iii. aliter: caroetas elixatas concisas in cuminato oleo modico coques et inferes. cuminatum coli orum facies.
*fried carrots are served with wine sauce
carrots with salt, vinegar, and pure oil
boil the cut up corrots, boil them in a little cumen sauce, serve them , make it as if of cabbages.
sic rerum summa novatur
semper, et inter se mortales mutua vivunt.
augescunt aliae gentes, aliae minuuntur,
inque brevi spatio mutantur saecla animantum
et quasi cursores vitai lampda tradunt.
thus the sum of things is always being renewed
and mortals live among themselves mutually.
*Some increase, others are made small,
and in a short period of time, generations of things have changed
and just as runners, they hand over the torch of life.
Ne toga cordylis et paenula desit olivis
aut inopem metuat sordida blatta famem,
perdite Niliacas, Musae, mea damna, papyros:
postulat ecce novos ebria bruma sales.
non mea magnanimo depugnat tessera talo,
senio nec nostrum cum cane quassat ebur:
haec mihi charta nuces, haec est mihi charta fritillus:
*alea nec damnum nec facit ista lucrum.
So that there may not be a toga to the young tuna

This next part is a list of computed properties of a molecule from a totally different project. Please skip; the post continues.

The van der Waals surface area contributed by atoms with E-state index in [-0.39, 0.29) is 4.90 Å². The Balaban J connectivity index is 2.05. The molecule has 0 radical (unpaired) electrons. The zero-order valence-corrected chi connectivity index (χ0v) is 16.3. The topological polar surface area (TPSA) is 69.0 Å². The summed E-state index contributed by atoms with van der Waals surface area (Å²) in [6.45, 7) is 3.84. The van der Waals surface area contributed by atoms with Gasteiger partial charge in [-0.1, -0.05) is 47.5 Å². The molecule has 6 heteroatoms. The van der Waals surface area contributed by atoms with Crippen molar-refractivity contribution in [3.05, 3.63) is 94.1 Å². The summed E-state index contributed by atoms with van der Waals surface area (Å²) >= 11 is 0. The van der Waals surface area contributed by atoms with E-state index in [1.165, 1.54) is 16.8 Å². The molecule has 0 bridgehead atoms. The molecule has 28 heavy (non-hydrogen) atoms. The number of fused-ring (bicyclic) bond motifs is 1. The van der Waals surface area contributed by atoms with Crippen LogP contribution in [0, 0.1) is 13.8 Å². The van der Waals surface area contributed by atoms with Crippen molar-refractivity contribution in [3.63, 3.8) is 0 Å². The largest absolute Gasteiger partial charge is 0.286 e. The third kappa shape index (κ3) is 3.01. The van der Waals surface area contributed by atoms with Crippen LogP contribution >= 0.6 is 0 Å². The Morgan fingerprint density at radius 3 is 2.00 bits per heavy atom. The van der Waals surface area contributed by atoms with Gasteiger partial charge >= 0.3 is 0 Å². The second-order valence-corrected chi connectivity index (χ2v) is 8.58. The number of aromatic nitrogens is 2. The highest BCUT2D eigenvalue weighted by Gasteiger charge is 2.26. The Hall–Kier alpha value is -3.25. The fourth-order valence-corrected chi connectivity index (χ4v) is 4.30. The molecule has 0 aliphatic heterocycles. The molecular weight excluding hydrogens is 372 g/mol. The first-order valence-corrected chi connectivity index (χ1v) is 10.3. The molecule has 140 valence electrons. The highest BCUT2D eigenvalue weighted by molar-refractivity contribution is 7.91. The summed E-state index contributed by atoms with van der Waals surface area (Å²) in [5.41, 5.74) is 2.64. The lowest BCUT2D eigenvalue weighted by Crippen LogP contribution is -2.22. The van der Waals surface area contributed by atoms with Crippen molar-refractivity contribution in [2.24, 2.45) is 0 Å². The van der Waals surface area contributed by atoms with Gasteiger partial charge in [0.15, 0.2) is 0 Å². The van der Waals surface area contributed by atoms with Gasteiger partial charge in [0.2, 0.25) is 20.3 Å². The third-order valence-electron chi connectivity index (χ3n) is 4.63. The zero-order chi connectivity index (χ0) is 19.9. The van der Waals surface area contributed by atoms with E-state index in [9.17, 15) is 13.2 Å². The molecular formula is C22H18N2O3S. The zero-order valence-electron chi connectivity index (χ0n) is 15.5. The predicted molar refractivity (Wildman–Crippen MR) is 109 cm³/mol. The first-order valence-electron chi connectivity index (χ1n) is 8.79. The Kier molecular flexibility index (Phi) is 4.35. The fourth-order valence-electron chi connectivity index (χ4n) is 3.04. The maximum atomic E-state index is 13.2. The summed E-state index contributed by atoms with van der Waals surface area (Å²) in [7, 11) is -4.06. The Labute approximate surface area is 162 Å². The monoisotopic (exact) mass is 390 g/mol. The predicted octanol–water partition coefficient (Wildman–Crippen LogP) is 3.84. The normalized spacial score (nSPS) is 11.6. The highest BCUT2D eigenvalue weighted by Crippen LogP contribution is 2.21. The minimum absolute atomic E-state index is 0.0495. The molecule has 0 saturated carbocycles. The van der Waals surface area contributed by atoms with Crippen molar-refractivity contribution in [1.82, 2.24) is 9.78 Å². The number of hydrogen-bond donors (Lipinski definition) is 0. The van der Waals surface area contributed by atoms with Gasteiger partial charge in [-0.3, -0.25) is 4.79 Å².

or a cloak to the olives, or so that the filthy worm may not fear wanting hunger
Muses, destroy the paper, my loss, of the NIle:
look, the tipsy writer demands salty expression.
My die does not compare with great die,
nor does the number six shake our ivory with the dog:
this paper for me is the nuts, this paper for me is the dice box:
that dice produces neither loss nor gain.
XLVI. Pila trigonalis
Si me mobilibus scis expulsare sinistris
sum tua. tu nescis? rustice, redde pilam.
*If you know how to drive me off with a nimble left (hand),
I am yours. You don’t know how? Hick, return the ball.
Redde pilam: sonat aes thermarum. ludere pergis?
Virgine vis sola lotus abire domum.
Give back the ball: something of bronze responds. You go on playing?
You wish to go home, but led only by the virgin cold.
CXX. Ligula argentea.
Quamvis me ligulam dicant equitesque patresque,
dicor ab indoctis lingula grammaticis.